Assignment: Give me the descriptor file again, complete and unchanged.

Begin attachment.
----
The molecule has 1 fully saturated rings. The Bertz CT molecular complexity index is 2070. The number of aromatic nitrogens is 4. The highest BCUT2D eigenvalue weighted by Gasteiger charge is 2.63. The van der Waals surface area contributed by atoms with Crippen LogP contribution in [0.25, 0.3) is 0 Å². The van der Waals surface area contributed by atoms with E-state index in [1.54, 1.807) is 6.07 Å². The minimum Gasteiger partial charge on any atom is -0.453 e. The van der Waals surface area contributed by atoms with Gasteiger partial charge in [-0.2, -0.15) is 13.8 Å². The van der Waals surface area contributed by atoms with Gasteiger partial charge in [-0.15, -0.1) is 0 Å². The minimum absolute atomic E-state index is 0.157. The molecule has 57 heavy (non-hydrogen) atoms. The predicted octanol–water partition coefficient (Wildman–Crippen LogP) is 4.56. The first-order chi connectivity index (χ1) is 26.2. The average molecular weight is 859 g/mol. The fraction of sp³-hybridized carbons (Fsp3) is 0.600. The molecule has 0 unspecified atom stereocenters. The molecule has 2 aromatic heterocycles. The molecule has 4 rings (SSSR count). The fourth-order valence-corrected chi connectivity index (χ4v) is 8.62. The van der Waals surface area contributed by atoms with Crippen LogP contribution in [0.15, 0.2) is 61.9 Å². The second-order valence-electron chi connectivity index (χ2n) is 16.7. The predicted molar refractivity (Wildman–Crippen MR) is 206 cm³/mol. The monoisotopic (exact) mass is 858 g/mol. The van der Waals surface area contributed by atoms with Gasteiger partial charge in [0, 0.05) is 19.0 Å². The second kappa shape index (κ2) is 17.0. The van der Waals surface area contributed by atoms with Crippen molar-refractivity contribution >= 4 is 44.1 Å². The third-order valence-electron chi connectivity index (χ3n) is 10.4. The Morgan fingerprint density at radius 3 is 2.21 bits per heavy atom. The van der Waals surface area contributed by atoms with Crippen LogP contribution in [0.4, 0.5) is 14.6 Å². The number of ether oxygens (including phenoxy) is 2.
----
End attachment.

The molecule has 1 fully saturated rings. The Bertz CT molecular complexity index is 2070. The number of aromatic nitrogens is 4. The highest BCUT2D eigenvalue weighted by Gasteiger charge is 2.63. The van der Waals surface area contributed by atoms with Crippen LogP contribution in [0.25, 0.3) is 0 Å². The van der Waals surface area contributed by atoms with E-state index in [1.54, 1.807) is 6.07 Å². The minimum Gasteiger partial charge on any atom is -0.453 e. The van der Waals surface area contributed by atoms with Gasteiger partial charge in [-0.2, -0.15) is 13.8 Å². The van der Waals surface area contributed by atoms with Gasteiger partial charge in [-0.15, -0.1) is 0 Å². The minimum absolute atomic E-state index is 0.157. The molecule has 57 heavy (non-hydrogen) atoms. The predicted octanol–water partition coefficient (Wildman–Crippen LogP) is 4.56. The first-order chi connectivity index (χ1) is 26.2. The average molecular weight is 859 g/mol. The fraction of sp³-hybridized carbons (Fsp3) is 0.600. The molecule has 0 unspecified atom stereocenters. The molecule has 2 aromatic heterocycles. The molecule has 4 rings (SSSR count). The fourth-order valence-corrected chi connectivity index (χ4v) is 8.62. The van der Waals surface area contributed by atoms with Crippen LogP contribution in [0.15, 0.2) is 61.9 Å². The second-order valence-electron chi connectivity index (χ2n) is 16.7. The predicted molar refractivity (Wildman–Crippen MR) is 206 cm³/mol. The monoisotopic (exact) mass is 858 g/mol. The van der Waals surface area contributed by atoms with Gasteiger partial charge in [0, 0.05) is 19.0 Å². The second kappa shape index (κ2) is 17.0. The van der Waals surface area contributed by atoms with Crippen molar-refractivity contribution >= 4 is 44.1 Å². The third-order valence-electron chi connectivity index (χ3n) is 10.4. The Morgan fingerprint density at radius 3 is 2.21 bits per heavy atom. The van der Waals surface area contributed by atoms with Crippen LogP contribution in [0.4, 0.5) is 14.6 Å². The number of ether oxygens (including phenoxy) is 2.